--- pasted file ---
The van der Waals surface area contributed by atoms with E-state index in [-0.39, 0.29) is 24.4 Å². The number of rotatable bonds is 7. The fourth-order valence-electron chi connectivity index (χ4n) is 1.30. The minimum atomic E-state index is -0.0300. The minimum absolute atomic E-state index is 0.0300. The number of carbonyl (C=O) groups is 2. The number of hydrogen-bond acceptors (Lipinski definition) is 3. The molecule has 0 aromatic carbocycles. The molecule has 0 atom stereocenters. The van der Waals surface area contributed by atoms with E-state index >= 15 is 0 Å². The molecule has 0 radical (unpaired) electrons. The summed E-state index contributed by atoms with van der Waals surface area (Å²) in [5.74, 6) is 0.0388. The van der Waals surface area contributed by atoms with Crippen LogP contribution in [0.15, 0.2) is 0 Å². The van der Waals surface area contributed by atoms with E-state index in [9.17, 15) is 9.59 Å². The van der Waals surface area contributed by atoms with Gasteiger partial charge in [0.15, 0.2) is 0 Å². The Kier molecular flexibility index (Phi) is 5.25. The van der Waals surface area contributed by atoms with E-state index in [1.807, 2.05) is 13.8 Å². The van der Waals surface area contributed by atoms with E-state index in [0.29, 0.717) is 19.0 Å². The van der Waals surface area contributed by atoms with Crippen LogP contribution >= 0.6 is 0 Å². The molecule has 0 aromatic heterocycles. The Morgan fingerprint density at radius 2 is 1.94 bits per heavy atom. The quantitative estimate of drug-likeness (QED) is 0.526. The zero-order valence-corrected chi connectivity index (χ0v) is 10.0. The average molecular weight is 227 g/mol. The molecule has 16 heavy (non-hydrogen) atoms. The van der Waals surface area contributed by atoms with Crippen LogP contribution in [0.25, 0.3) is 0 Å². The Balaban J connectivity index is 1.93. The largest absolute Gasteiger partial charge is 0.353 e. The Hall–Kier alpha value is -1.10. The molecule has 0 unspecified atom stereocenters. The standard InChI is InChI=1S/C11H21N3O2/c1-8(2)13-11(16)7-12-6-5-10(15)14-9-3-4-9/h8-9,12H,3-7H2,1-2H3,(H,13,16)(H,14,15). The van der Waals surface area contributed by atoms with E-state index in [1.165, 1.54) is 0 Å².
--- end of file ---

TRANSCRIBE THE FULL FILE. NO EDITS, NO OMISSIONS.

The van der Waals surface area contributed by atoms with E-state index in [-0.39, 0.29) is 24.4 Å². The number of rotatable bonds is 7. The fourth-order valence-electron chi connectivity index (χ4n) is 1.30. The minimum atomic E-state index is -0.0300. The minimum absolute atomic E-state index is 0.0300. The number of carbonyl (C=O) groups is 2. The number of hydrogen-bond acceptors (Lipinski definition) is 3. The molecule has 0 aromatic carbocycles. The molecule has 0 atom stereocenters. The van der Waals surface area contributed by atoms with E-state index >= 15 is 0 Å². The molecule has 0 radical (unpaired) electrons. The summed E-state index contributed by atoms with van der Waals surface area (Å²) in [5.74, 6) is 0.0388. The van der Waals surface area contributed by atoms with Crippen LogP contribution in [0.15, 0.2) is 0 Å². The van der Waals surface area contributed by atoms with E-state index in [9.17, 15) is 9.59 Å². The van der Waals surface area contributed by atoms with Gasteiger partial charge in [0.15, 0.2) is 0 Å². The Kier molecular flexibility index (Phi) is 5.25. The van der Waals surface area contributed by atoms with E-state index in [1.807, 2.05) is 13.8 Å². The van der Waals surface area contributed by atoms with E-state index in [0.29, 0.717) is 19.0 Å². The van der Waals surface area contributed by atoms with Crippen LogP contribution >= 0.6 is 0 Å². The molecule has 0 aromatic heterocycles. The Morgan fingerprint density at radius 2 is 1.94 bits per heavy atom. The quantitative estimate of drug-likeness (QED) is 0.526. The zero-order valence-corrected chi connectivity index (χ0v) is 10.0. The average molecular weight is 227 g/mol. The molecule has 16 heavy (non-hydrogen) atoms. The van der Waals surface area contributed by atoms with Crippen LogP contribution in [0.25, 0.3) is 0 Å². The Balaban J connectivity index is 1.93. The largest absolute Gasteiger partial charge is 0.353 e. The Hall–Kier alpha value is -1.10. The molecule has 0 unspecified atom stereocenters. The standard InChI is InChI=1S/C11H21N3O2/c1-8(2)13-11(16)7-12-6-5-10(15)14-9-3-4-9/h8-9,12H,3-7H2,1-2H3,(H,13,16)(H,14,15). The van der Waals surface area contributed by atoms with E-state index in [1.165, 1.54) is 0 Å².